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Reablement and Rehabilitation

What is reablement?

 

Reablement is an approach to care designed to maximise your function and independence. The aim of reablement is to help people who have lost some level of function in the short or long term to regain their confidence and be able to return to participating in the activities they enjoy.

 

It’s all about choice and independence - being able to do the things you like, when you want and in a way that you choose.

 

 

How does reablement work?

 

Reablement is not just a service, but a philosophy that emphasises active participation in tasks and activities. For Aunty Grace as a provider, Reablement is all about understanding which things you enjoy doing, then finding ways to help you get back to doing them.

 

Sometimes Reablement is confused with Maintenance exercise – activities designed to maintain the function and movement you already have. While any type of Maintenance activity or general exercise is always great to do, Reablement has the specific goal of restoring function or activity levels that you may have lost – getting you back to doing the things that you love.

 

Reablement can involve a range of different things, sometimes combining different activities into a Reablement program:

 

  • Setting goals around the activities you would like to do and how you want to live your life. For example, you may have noticed that you can’t walk as far as before or get outside the house as much as you used to. A reablement program aims to restore your previous capacity
  • Providing assistance so you can still do the things you want, just with some help. For example, you may enjoy cooking but no longer feel confident shopping for groceries or preparing food on your own. By having someone accompany you to the shops and in the kitchen, you can build back your confidence until you feel more comfortable doing things on your own or with minimal help
  • Modifying your home environment or using equipment to help you do the same things you’ve always done, in a safer or easier way. For example, getting grab-rails or assistive seating installed in your bathroom can mean that you can continue to safely use the shower on your own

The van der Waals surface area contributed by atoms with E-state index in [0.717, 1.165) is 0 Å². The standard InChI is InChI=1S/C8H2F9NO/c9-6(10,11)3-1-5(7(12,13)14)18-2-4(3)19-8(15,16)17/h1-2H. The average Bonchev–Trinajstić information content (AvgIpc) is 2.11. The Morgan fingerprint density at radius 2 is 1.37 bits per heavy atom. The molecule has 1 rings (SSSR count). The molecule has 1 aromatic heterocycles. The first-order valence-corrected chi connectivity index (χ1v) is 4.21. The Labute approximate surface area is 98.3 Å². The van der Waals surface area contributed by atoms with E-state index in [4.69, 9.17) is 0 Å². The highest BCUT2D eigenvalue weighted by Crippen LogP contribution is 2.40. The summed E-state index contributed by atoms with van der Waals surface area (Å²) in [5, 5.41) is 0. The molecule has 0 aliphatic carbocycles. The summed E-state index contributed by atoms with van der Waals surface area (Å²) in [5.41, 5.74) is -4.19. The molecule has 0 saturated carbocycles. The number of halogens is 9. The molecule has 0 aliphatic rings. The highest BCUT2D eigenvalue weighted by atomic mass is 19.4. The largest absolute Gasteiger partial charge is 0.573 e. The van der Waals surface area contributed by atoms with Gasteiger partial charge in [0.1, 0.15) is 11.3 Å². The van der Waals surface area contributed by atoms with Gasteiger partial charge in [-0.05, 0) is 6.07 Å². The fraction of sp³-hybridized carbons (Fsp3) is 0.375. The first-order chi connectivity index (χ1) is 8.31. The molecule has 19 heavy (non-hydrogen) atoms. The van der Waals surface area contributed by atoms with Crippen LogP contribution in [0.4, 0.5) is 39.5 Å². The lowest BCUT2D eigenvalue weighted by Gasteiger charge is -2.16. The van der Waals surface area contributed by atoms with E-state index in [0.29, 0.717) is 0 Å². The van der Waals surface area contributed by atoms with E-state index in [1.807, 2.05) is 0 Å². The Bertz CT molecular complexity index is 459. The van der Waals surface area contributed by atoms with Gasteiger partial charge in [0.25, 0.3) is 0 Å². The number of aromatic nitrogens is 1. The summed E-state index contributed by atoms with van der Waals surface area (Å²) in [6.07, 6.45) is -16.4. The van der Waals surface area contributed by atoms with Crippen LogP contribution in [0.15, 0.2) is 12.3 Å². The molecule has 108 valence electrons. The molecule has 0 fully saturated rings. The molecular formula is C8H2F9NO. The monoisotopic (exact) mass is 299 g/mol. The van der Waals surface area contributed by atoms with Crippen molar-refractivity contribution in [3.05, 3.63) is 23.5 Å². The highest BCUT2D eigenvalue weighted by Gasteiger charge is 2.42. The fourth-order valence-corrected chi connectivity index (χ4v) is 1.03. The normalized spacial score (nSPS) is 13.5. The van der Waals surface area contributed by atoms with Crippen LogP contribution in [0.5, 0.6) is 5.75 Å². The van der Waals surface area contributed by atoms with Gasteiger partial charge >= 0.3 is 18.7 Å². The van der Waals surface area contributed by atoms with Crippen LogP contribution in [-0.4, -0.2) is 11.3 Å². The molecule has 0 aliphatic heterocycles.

What about rehabilitation?

 

A reablement approach can often include rehabilitation to restore function and independence. While rehabilitation is not an essential part of reablement, rehabilitation can help to address the limiting factors that are stopping you from doing the things you love.

 

Rehabilitation can include specific exercise or therapy to restore strength and movement immediately following an injury or illness, or a supervised, graduated exercise program to build capacity in response to a long-term illness or decline in health. It’s important to remember that rehabilitation and exercise can help at any time, not just after an injury or being in hospital.

 

For example, if you’re feeling less steady on your feet or finding yourself easily out of breath, a Physiotherapist could design and supervise a functional exercise program designed to strengthen your muscles and joints and improve your balance, so that you can move about more confidently inside and outside the house.

 

 

What can I do myself?

 

The whole idea of reablement is helping you to do things for yourself. A good reablement program will encourage you to try things and progress in your abilities, while also doing things in a gradual and safe way to minimise risk.

 

As a general guide, here are some things you can try:

 

  • Stay active - as much as you feel safe and able to do so. Any activity is good activity, so focus on doing what you can, while you build towards doing what you want
  • Set goals – creating some goals that are focused on the things that really matter to you will help to guide the reablement process, keep you motivated and track your progress. Make sure your goals focus on what you can do, more so than how you do it. While many people are reluctant to get help or use aids and equipment, ask yourself – does it really matter how I accomplish my goals, if it means I get to spend time doing things I love with the people I choose?
  • Get professional help – the input of a qualified health professional or Care Manager is always useful in helping you to plan a reablement program, and get you to your goals faster

 

 

How do I get help?

 

If you want to learn more about reablement, or you’ve already decided you would like to get some help with doing the things you enjoy, call and speak with one of our friendly Home Care Experts or your Care Manager. They can talk with you about getting support with your activities from one of our carers, as well as making use of our health professionals to help you improve and maintain your independence.

Not sure where to start? Need Assistance? Get in touch with us now.

Not sure where to start?

Need Assistance?

Get in touch with us now.

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